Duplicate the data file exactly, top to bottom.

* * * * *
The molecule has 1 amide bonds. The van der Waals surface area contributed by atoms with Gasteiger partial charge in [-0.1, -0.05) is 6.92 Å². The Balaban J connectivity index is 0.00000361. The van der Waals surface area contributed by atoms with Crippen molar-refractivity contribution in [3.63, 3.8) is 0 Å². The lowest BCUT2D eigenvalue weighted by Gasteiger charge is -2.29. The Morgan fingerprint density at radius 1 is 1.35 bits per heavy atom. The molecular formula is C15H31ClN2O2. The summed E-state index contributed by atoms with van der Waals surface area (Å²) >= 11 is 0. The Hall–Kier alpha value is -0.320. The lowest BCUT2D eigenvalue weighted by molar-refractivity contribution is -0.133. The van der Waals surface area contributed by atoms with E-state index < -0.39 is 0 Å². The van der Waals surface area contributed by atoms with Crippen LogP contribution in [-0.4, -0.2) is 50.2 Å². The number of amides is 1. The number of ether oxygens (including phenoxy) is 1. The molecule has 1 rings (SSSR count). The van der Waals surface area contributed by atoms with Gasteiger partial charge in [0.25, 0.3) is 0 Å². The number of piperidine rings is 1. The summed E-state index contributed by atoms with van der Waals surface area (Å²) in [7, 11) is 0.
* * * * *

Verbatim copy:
The molecule has 1 amide bonds. The van der Waals surface area contributed by atoms with Gasteiger partial charge in [-0.1, -0.05) is 6.92 Å². The Balaban J connectivity index is 0.00000361. The van der Waals surface area contributed by atoms with Crippen molar-refractivity contribution in [3.63, 3.8) is 0 Å². The lowest BCUT2D eigenvalue weighted by Gasteiger charge is -2.29. The Morgan fingerprint density at radius 1 is 1.35 bits per heavy atom. The molecular formula is C15H31ClN2O2. The summed E-state index contributed by atoms with van der Waals surface area (Å²) >= 11 is 0. The Hall–Kier alpha value is -0.320. The lowest BCUT2D eigenvalue weighted by molar-refractivity contribution is -0.133. The van der Waals surface area contributed by atoms with E-state index < -0.39 is 0 Å². The van der Waals surface area contributed by atoms with Crippen LogP contribution in [-0.4, -0.2) is 50.2 Å². The number of amides is 1. The number of ether oxygens (including phenoxy) is 1. The molecule has 1 rings (SSSR count). The van der Waals surface area contributed by atoms with Gasteiger partial charge in [0.25, 0.3) is 0 Å². The number of piperidine rings is 1. The summed E-state index contributed by atoms with van der Waals surface area (Å²) in [7, 11) is 0.